Thursday, August 13, 2009

brain treats living things discretely from non-living

For unknown reasons, the human brain distinctly separates the handling of images of living things from images of non-living things, processing each image type in a different area of the brain. For years, many scientists have assumed the brain segregated visual information in this manner to optimize processing the images themselves, but new research shows that even in people who have been blind since birth the brain still separates the concepts of living and non-living objects.

D: I'd like to have indicators for
1) living and
2) human.

The above article might explain why pets are called he/she and not it.
I pointed out to a woman I know that I refer to pets as it.
Whether the dog is male or female does not matter to me.
A bitch or a curr are the same in how I interact with it.
The woman I spoke to has named her car, and it is masculine, LOL.

I found out the hard way that parents don't like their infant or toddler called it.
But they have no discernible gender, so I don't see what else I would call ... it.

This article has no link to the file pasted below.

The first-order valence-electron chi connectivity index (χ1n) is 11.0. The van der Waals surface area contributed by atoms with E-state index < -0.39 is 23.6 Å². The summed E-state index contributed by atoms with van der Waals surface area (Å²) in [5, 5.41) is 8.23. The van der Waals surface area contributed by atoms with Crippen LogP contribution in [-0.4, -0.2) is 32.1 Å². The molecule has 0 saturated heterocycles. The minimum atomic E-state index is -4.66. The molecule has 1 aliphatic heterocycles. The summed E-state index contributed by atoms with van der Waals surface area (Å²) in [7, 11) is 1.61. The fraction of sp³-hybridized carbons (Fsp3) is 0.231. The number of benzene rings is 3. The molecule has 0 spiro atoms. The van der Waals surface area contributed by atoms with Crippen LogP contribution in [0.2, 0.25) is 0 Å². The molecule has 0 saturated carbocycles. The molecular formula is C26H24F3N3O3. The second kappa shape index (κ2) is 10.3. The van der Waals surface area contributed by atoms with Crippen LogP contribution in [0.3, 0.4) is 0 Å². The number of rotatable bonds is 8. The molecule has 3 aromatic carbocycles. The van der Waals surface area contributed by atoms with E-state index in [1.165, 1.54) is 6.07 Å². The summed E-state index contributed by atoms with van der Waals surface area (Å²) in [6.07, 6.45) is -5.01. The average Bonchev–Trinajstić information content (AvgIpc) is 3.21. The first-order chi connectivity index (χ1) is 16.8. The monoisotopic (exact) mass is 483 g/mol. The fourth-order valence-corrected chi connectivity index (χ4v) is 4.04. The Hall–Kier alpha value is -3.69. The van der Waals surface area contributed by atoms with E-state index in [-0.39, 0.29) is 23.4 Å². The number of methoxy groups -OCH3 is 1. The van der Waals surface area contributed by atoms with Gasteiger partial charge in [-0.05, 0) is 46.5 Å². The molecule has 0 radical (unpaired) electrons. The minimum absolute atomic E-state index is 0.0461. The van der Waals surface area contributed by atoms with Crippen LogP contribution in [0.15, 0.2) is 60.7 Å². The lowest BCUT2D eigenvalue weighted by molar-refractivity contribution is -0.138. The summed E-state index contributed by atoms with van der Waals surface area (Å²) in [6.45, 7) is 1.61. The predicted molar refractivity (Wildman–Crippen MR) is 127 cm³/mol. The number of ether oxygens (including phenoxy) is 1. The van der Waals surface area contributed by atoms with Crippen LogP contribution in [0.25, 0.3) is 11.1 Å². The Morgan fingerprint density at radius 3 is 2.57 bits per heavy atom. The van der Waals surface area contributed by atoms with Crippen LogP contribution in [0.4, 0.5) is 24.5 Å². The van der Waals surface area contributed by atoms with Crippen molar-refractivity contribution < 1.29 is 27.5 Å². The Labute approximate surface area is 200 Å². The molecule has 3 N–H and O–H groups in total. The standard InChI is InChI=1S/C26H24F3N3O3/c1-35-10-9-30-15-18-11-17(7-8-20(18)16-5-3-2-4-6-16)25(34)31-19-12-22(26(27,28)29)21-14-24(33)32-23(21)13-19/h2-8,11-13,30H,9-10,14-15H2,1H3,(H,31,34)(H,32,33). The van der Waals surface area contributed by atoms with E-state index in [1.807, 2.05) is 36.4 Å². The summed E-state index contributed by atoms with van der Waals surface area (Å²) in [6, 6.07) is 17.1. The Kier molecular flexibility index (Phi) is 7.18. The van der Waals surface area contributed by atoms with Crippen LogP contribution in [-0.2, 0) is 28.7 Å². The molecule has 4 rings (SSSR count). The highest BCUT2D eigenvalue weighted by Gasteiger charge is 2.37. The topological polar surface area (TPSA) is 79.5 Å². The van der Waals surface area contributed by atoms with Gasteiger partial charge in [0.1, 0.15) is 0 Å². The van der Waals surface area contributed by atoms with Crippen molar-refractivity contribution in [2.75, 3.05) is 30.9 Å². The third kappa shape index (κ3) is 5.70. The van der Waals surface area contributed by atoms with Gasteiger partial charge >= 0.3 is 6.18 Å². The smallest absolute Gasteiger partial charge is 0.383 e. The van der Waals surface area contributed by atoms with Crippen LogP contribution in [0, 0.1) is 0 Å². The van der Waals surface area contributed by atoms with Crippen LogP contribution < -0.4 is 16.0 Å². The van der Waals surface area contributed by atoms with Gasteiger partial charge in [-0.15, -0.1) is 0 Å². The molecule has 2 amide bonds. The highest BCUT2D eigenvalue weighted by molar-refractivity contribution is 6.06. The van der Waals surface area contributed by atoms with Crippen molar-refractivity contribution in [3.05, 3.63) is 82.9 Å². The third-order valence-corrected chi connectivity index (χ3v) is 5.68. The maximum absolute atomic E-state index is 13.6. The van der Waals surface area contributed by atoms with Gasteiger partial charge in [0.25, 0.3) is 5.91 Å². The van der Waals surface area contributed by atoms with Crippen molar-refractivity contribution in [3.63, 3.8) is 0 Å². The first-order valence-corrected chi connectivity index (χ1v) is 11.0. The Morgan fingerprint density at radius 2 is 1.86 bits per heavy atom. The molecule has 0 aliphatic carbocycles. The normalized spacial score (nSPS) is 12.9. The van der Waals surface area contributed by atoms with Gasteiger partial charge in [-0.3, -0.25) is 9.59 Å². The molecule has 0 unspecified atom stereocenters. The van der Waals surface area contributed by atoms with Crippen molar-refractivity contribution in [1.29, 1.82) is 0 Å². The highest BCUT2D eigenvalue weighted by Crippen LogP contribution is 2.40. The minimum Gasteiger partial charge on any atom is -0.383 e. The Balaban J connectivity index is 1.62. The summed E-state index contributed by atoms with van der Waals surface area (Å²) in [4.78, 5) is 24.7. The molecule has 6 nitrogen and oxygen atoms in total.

I propose for Decimese
1) default to "it" - third person, singular
2) option to indicate living
3) option to denote masculine/feminine, with neuter default.
4) option for human (perhaps sentient, to allow for AIs/aliens/transgenics? <;)
So "he" would be third person, singular, neuter with human, living, and masculine denoters.
He/dog would be same but without human.
He/car would be same but without human, living.
The same car could take the default "it" pronoun.

Unlike it/he/she, I want the root/stem of "it" to be clear in he or she.
I also want more potential detail with plural forms.
It/ it(s). He(s). Et al.
They doesn't indicate gender or living or anything else.

The key theme is optional overt indicators of details.

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